Talend has been around for about 6 years and the original focus was on “democratizing” data integration – making it cheaper, easier, quicker and less maintenance-heavy. They originally wanted to build an open source alternative for data integration. In particular they wanted to make sure that there was a product that worked for smaller companies and smaller projects, not just for large data warehouse efforts.
Talend has 400 employees in 8 countries and 2,500 paying customers for their Enterprise product. Talend uses an “open core” philosophy where the core product is open source and the enterprise version wraps around this as a paid product. They have expanded from pure data integration into a broader platform with data quality and MDM and a year ago they acquired an open source ESB vendor and earlier this year released a Talend branded version of this ESB.
Talend 5 is a “holistic integration platform” with a newly announced OEM of BonitaSoft (they were already using the workflow capabilities of BonitaSoft in their MDM product). Talend 5 now embeds the complete Boniasoft product. This gives them data integration (historical core), process integration (BonitaSoft) and application integration (ESB)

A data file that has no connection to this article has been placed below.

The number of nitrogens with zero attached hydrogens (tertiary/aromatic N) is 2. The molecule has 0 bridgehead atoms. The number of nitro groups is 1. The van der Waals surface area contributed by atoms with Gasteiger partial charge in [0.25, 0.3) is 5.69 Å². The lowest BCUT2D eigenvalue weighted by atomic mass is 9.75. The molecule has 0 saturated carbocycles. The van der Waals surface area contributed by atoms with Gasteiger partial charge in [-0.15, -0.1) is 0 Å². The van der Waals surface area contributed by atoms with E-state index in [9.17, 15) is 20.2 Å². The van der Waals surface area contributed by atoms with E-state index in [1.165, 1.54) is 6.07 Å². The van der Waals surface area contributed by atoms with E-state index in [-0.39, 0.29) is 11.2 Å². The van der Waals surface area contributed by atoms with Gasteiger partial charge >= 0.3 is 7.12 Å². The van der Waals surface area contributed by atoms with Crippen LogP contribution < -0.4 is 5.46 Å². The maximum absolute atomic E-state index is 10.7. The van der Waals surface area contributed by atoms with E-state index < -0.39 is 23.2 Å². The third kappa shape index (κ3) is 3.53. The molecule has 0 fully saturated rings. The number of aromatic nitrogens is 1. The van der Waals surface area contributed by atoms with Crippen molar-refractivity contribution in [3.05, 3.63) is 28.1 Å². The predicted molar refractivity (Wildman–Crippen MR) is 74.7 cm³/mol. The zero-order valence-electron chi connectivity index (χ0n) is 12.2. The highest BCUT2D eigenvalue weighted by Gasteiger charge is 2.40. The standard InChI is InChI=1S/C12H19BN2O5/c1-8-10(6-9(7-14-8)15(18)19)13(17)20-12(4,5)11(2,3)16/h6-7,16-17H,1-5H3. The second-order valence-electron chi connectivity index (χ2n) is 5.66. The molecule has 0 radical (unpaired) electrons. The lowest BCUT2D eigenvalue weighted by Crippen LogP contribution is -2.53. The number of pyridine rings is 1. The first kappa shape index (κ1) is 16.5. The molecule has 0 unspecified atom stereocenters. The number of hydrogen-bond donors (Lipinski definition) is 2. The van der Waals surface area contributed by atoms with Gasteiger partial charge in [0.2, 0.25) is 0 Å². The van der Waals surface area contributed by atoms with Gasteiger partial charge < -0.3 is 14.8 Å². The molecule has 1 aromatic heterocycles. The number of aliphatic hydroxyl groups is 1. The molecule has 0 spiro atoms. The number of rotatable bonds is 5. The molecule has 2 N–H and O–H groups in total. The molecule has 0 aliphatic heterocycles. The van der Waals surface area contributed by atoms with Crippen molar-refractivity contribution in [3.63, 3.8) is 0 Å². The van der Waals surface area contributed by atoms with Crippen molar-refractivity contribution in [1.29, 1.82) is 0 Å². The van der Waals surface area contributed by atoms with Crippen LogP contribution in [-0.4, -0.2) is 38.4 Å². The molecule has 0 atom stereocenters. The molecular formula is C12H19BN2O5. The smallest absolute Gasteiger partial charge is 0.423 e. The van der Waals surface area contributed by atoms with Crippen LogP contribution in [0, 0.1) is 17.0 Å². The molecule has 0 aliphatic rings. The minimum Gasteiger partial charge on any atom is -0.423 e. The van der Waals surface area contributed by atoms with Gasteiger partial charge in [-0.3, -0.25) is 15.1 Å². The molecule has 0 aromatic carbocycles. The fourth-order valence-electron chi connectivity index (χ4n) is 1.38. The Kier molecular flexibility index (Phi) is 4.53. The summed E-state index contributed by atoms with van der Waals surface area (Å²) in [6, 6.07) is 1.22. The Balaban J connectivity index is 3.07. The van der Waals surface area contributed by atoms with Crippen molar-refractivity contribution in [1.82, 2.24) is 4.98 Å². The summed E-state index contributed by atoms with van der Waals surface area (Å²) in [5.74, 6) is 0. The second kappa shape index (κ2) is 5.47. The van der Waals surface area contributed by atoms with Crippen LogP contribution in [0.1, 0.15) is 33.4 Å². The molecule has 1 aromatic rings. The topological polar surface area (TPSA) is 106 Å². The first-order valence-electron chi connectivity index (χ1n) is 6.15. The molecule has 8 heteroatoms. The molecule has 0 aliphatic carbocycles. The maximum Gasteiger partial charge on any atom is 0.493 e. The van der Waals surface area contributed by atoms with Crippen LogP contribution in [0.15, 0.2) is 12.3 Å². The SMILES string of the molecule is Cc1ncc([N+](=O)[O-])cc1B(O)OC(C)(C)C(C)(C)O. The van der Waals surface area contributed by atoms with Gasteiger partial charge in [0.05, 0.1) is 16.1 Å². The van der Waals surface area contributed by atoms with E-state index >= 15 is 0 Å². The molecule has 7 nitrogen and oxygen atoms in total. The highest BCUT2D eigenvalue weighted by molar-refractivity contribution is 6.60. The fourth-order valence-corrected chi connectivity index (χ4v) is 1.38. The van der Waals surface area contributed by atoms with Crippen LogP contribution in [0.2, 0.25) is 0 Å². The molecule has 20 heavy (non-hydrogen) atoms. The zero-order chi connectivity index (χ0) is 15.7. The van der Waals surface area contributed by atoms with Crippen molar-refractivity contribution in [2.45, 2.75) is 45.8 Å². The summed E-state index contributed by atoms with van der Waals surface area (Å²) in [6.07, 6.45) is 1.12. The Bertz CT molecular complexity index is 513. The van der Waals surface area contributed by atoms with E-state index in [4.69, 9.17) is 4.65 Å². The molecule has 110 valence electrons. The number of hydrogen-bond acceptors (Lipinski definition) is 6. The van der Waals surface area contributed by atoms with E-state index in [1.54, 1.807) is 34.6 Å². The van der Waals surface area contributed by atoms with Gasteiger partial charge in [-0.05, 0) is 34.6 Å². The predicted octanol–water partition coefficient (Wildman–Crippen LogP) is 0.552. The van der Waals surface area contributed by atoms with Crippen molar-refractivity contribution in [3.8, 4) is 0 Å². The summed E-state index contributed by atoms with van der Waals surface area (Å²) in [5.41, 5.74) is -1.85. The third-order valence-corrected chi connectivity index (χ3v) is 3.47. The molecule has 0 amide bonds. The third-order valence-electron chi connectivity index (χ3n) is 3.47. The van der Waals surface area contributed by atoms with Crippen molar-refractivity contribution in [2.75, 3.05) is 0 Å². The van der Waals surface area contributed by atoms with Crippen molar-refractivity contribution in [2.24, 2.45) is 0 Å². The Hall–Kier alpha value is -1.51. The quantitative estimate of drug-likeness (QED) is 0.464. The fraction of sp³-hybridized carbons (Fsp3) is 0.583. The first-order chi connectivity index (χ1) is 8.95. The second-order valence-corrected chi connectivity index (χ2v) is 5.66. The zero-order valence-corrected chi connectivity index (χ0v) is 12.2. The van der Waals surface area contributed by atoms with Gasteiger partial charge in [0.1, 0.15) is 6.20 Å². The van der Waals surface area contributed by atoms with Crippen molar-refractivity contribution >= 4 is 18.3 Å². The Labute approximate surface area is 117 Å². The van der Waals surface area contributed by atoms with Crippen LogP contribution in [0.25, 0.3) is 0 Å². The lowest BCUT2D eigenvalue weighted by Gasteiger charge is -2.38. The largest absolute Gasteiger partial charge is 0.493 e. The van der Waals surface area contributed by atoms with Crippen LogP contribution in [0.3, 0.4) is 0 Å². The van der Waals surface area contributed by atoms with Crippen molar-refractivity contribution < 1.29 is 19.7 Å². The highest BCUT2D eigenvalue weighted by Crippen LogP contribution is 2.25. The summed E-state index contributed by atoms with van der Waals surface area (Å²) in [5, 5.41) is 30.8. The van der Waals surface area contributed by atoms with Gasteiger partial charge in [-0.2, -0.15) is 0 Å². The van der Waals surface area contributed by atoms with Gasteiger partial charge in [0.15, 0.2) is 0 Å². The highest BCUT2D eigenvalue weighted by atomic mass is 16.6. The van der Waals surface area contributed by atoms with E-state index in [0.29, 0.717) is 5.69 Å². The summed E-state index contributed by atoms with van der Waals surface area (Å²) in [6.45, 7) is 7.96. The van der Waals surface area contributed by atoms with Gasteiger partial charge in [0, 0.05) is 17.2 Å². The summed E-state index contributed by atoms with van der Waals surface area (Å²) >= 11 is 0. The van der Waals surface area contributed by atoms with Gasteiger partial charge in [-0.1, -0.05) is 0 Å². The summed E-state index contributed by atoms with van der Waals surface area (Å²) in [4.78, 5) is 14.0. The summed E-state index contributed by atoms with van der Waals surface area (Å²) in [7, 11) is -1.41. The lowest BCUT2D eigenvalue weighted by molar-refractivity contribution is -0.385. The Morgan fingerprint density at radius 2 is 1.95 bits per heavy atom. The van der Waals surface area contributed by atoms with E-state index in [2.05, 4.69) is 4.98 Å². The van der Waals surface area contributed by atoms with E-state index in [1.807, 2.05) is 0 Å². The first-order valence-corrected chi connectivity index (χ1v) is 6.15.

There are 5 elements to the core Talend platform
- Common design environment across all three elements, including the BonitaSoft elements being OEMed
- Shared project repository for artifacts and metadata
- Single deployment approach
- Single runtime environment
- Single monitoring and management platform
A single platform really helps with projects that combine multiple elements (data integration and BPM say) – Talend try to make it easy for organizations to adopt additional elements by reducing the learning curve through common tooling etc. Nevertheless Talend remains committed to providing best of breed elements in each case. The product supports the increasing array of cloud and hybrid-cloud deployments with particularly strong support for hybrid clouds. They support “Big Data” quality and integration tools that run inside Hadoop and allow companies to handle this data the same way they would handle data stored elsewhere. They also embed the JBoss Rules engine and JBoss Guvnor for rule management. This obviously allows for both simple business rules on the integration and data quality side and more complex embedded decision-making.
Good decision-making relies on data being delivered to the point of decision. An approach to data integration that focuses on the use of data for a specific solution while allowing a broad-based, coherent integration architecture to be developed incrementally feels like the right approach to data integration in a decision management context.